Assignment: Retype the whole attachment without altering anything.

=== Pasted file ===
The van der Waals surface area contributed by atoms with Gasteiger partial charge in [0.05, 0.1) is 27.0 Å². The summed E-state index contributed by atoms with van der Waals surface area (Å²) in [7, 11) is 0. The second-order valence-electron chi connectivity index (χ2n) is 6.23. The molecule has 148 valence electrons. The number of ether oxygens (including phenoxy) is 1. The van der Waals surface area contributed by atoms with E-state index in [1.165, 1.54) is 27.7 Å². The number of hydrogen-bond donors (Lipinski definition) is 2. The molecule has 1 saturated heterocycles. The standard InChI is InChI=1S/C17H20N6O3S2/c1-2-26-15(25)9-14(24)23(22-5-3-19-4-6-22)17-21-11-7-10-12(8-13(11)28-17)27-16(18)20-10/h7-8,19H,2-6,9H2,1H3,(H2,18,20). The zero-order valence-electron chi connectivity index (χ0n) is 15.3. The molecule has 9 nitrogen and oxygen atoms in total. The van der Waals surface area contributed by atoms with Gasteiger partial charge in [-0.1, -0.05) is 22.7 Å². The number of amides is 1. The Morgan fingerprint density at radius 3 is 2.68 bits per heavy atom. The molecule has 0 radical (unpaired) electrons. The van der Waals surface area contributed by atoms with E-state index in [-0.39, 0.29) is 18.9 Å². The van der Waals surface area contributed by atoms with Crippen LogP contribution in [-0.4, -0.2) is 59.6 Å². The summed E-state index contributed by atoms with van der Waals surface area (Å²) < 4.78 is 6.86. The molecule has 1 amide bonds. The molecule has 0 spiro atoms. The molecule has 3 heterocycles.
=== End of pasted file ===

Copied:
The van der Waals surface area contributed by atoms with Gasteiger partial charge in [0.05, 0.1) is 27.0 Å². The summed E-state index contributed by atoms with van der Waals surface area (Å²) in [7, 11) is 0. The second-order valence-electron chi connectivity index (χ2n) is 6.23. The molecule has 148 valence electrons. The number of ether oxygens (including phenoxy) is 1. The van der Waals surface area contributed by atoms with E-state index in [1.165, 1.54) is 27.7 Å². The number of hydrogen-bond donors (Lipinski definition) is 2. The molecule has 1 saturated heterocycles. The standard InChI is InChI=1S/C17H20N6O3S2/c1-2-26-15(25)9-14(24)23(22-5-3-19-4-6-22)17-21-11-7-10-12(8-13(11)28-17)27-16(18)20-10/h7-8,19H,2-6,9H2,1H3,(H2,18,20). The zero-order valence-electron chi connectivity index (χ0n) is 15.3. The molecule has 9 nitrogen and oxygen atoms in total. The van der Waals surface area contributed by atoms with Gasteiger partial charge in [-0.1, -0.05) is 22.7 Å². The number of amides is 1. The Morgan fingerprint density at radius 3 is 2.68 bits per heavy atom. The molecule has 0 radical (unpaired) electrons. The van der Waals surface area contributed by atoms with E-state index in [-0.39, 0.29) is 18.9 Å². The van der Waals surface area contributed by atoms with Crippen LogP contribution in [-0.4, -0.2) is 59.6 Å². The summed E-state index contributed by atoms with van der Waals surface area (Å²) < 4.78 is 6.86. The molecule has 1 amide bonds. The molecule has 0 spiro atoms. The molecule has 3 heterocycles.